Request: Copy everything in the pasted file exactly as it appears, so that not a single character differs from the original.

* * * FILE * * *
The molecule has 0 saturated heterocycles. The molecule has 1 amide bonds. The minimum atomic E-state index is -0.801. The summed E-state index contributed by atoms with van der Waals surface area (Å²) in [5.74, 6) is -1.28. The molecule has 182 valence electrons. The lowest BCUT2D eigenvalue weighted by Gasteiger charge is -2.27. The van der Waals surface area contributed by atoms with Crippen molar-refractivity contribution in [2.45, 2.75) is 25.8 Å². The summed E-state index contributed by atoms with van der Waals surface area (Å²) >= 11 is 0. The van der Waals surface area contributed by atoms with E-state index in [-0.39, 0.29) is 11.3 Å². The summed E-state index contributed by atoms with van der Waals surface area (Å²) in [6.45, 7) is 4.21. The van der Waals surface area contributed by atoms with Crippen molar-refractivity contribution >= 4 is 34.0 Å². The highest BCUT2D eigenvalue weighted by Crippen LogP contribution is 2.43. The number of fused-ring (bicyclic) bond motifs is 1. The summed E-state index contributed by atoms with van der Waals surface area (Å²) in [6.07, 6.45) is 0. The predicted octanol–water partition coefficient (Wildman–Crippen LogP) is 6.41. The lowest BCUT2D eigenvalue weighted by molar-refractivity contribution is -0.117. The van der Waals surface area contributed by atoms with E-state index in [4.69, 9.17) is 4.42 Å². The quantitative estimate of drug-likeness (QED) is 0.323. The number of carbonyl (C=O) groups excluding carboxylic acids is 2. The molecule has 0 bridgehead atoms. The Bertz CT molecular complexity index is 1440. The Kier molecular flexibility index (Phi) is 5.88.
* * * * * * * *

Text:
The molecule has 0 saturated heterocycles. The molecule has 1 amide bonds. The minimum atomic E-state index is -0.801. The summed E-state index contributed by atoms with van der Waals surface area (Å²) in [5.74, 6) is -1.28. The molecule has 182 valence electrons. The lowest BCUT2D eigenvalue weighted by Gasteiger charge is -2.27. The van der Waals surface area contributed by atoms with Crippen molar-refractivity contribution in [2.45, 2.75) is 25.8 Å². The summed E-state index contributed by atoms with van der Waals surface area (Å²) >= 11 is 0. The van der Waals surface area contributed by atoms with E-state index in [-0.39, 0.29) is 11.3 Å². The summed E-state index contributed by atoms with van der Waals surface area (Å²) in [6.45, 7) is 4.21. The van der Waals surface area contributed by atoms with Crippen molar-refractivity contribution >= 4 is 34.0 Å². The highest BCUT2D eigenvalue weighted by Crippen LogP contribution is 2.43. The number of fused-ring (bicyclic) bond motifs is 1. The summed E-state index contributed by atoms with van der Waals surface area (Å²) in [6.07, 6.45) is 0. The predicted octanol–water partition coefficient (Wildman–Crippen LogP) is 6.41. The lowest BCUT2D eigenvalue weighted by molar-refractivity contribution is -0.117. The van der Waals surface area contributed by atoms with E-state index in [4.69, 9.17) is 4.42 Å². The quantitative estimate of drug-likeness (QED) is 0.323. The number of carbonyl (C=O) groups excluding carboxylic acids is 2. The molecule has 0 bridgehead atoms. The Bertz CT molecular complexity index is 1440. The Kier molecular flexibility index (Phi) is 5.88.